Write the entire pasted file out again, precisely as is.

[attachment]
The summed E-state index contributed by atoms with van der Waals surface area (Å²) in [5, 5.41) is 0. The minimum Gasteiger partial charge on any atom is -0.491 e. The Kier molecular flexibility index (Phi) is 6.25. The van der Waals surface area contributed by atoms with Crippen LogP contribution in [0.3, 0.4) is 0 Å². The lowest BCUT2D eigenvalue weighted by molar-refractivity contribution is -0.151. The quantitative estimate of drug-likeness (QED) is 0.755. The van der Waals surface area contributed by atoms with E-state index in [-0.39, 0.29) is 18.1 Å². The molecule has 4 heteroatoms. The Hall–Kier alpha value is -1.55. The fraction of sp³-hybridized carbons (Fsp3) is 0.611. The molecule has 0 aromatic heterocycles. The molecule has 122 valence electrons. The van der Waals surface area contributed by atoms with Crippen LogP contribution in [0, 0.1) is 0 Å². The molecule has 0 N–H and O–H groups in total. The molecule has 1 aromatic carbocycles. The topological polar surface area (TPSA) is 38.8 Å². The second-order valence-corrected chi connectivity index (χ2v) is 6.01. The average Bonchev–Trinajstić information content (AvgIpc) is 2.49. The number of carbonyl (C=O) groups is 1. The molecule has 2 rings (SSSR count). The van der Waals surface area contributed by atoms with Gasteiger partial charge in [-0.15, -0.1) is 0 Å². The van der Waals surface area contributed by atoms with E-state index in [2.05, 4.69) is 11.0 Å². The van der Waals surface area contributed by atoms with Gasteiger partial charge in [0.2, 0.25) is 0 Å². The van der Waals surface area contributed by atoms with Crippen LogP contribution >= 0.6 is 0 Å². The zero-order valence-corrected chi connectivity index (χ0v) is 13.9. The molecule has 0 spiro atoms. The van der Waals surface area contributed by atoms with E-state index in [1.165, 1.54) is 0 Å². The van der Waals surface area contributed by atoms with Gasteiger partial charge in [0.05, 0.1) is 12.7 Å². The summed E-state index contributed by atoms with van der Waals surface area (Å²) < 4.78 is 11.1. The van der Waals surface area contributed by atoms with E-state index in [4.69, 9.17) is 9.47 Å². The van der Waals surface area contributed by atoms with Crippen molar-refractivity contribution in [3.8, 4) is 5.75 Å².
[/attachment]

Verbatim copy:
The summed E-state index contributed by atoms with van der Waals surface area (Å²) in [5, 5.41) is 0. The minimum Gasteiger partial charge on any atom is -0.491 e. The Kier molecular flexibility index (Phi) is 6.25. The van der Waals surface area contributed by atoms with Crippen LogP contribution in [0.3, 0.4) is 0 Å². The lowest BCUT2D eigenvalue weighted by molar-refractivity contribution is -0.151. The quantitative estimate of drug-likeness (QED) is 0.755. The van der Waals surface area contributed by atoms with E-state index in [-0.39, 0.29) is 18.1 Å². The molecule has 4 heteroatoms. The Hall–Kier alpha value is -1.55. The fraction of sp³-hybridized carbons (Fsp3) is 0.611. The molecule has 0 aromatic heterocycles. The molecule has 122 valence electrons. The van der Waals surface area contributed by atoms with Crippen LogP contribution in [0, 0.1) is 0 Å². The molecule has 0 N–H and O–H groups in total. The molecule has 1 aromatic carbocycles. The topological polar surface area (TPSA) is 38.8 Å². The second-order valence-corrected chi connectivity index (χ2v) is 6.01. The average Bonchev–Trinajstić information content (AvgIpc) is 2.49. The number of carbonyl (C=O) groups is 1. The molecule has 2 rings (SSSR count). The van der Waals surface area contributed by atoms with Gasteiger partial charge in [-0.15, -0.1) is 0 Å². The van der Waals surface area contributed by atoms with E-state index in [2.05, 4.69) is 11.0 Å². The van der Waals surface area contributed by atoms with Gasteiger partial charge in [0.2, 0.25) is 0 Å². The van der Waals surface area contributed by atoms with Crippen LogP contribution >= 0.6 is 0 Å². The zero-order valence-corrected chi connectivity index (χ0v) is 13.9. The molecule has 0 spiro atoms. The van der Waals surface area contributed by atoms with E-state index in [1.165, 1.54) is 0 Å². The van der Waals surface area contributed by atoms with Gasteiger partial charge in [0.05, 0.1) is 12.7 Å². The summed E-state index contributed by atoms with van der Waals surface area (Å²) < 4.78 is 11.1. The van der Waals surface area contributed by atoms with E-state index in [4.69, 9.17) is 9.47 Å². The van der Waals surface area contributed by atoms with Crippen molar-refractivity contribution in [3.8, 4) is 5.75 Å².